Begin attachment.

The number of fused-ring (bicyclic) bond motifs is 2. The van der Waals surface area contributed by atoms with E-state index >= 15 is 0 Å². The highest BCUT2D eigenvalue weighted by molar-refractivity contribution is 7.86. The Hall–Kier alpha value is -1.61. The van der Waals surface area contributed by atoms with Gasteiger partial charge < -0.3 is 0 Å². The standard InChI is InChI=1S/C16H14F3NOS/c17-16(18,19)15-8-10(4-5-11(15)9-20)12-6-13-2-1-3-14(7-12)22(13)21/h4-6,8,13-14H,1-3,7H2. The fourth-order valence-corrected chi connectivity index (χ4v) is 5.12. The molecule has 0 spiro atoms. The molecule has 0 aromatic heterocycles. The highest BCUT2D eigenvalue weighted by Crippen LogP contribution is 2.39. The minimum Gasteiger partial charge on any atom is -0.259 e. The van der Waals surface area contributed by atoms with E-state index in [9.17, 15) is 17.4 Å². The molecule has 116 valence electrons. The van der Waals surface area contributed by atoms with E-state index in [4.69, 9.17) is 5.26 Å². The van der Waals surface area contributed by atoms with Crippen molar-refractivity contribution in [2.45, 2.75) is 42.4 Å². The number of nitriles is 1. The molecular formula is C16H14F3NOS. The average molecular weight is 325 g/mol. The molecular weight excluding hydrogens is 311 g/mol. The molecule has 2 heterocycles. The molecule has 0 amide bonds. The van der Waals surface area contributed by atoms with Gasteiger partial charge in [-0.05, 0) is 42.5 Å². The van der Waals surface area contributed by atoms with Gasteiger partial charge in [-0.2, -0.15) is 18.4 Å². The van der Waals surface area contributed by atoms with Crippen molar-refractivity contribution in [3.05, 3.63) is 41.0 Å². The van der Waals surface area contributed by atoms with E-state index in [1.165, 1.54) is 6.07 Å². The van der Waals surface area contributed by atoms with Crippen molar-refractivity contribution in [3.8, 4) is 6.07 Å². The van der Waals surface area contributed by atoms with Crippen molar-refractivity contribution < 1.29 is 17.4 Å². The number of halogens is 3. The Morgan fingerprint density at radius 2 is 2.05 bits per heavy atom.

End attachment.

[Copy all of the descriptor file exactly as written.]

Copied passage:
The number of fused-ring (bicyclic) bond motifs is 2. The van der Waals surface area contributed by atoms with E-state index >= 15 is 0 Å². The highest BCUT2D eigenvalue weighted by molar-refractivity contribution is 7.86. The Hall–Kier alpha value is -1.61. The van der Waals surface area contributed by atoms with Gasteiger partial charge < -0.3 is 0 Å². The standard InChI is InChI=1S/C16H14F3NOS/c17-16(18,19)15-8-10(4-5-11(15)9-20)12-6-13-2-1-3-14(7-12)22(13)21/h4-6,8,13-14H,1-3,7H2. The fourth-order valence-corrected chi connectivity index (χ4v) is 5.12. The molecule has 0 spiro atoms. The molecule has 0 aromatic heterocycles. The highest BCUT2D eigenvalue weighted by Crippen LogP contribution is 2.39. The minimum Gasteiger partial charge on any atom is -0.259 e. The van der Waals surface area contributed by atoms with E-state index in [9.17, 15) is 17.4 Å². The molecule has 116 valence electrons. The van der Waals surface area contributed by atoms with E-state index in [4.69, 9.17) is 5.26 Å². The van der Waals surface area contributed by atoms with Crippen molar-refractivity contribution in [2.45, 2.75) is 42.4 Å². The number of nitriles is 1. The molecular formula is C16H14F3NOS. The average molecular weight is 325 g/mol. The molecular weight excluding hydrogens is 311 g/mol. The molecule has 2 heterocycles. The molecule has 0 amide bonds. The van der Waals surface area contributed by atoms with Gasteiger partial charge in [-0.05, 0) is 42.5 Å². The van der Waals surface area contributed by atoms with Gasteiger partial charge in [-0.2, -0.15) is 18.4 Å². The van der Waals surface area contributed by atoms with Crippen molar-refractivity contribution in [3.05, 3.63) is 41.0 Å². The van der Waals surface area contributed by atoms with E-state index in [1.165, 1.54) is 6.07 Å². The van der Waals surface area contributed by atoms with Crippen molar-refractivity contribution in [3.8, 4) is 6.07 Å². The van der Waals surface area contributed by atoms with Crippen molar-refractivity contribution < 1.29 is 17.4 Å². The number of halogens is 3. The Morgan fingerprint density at radius 2 is 2.05 bits per heavy atom.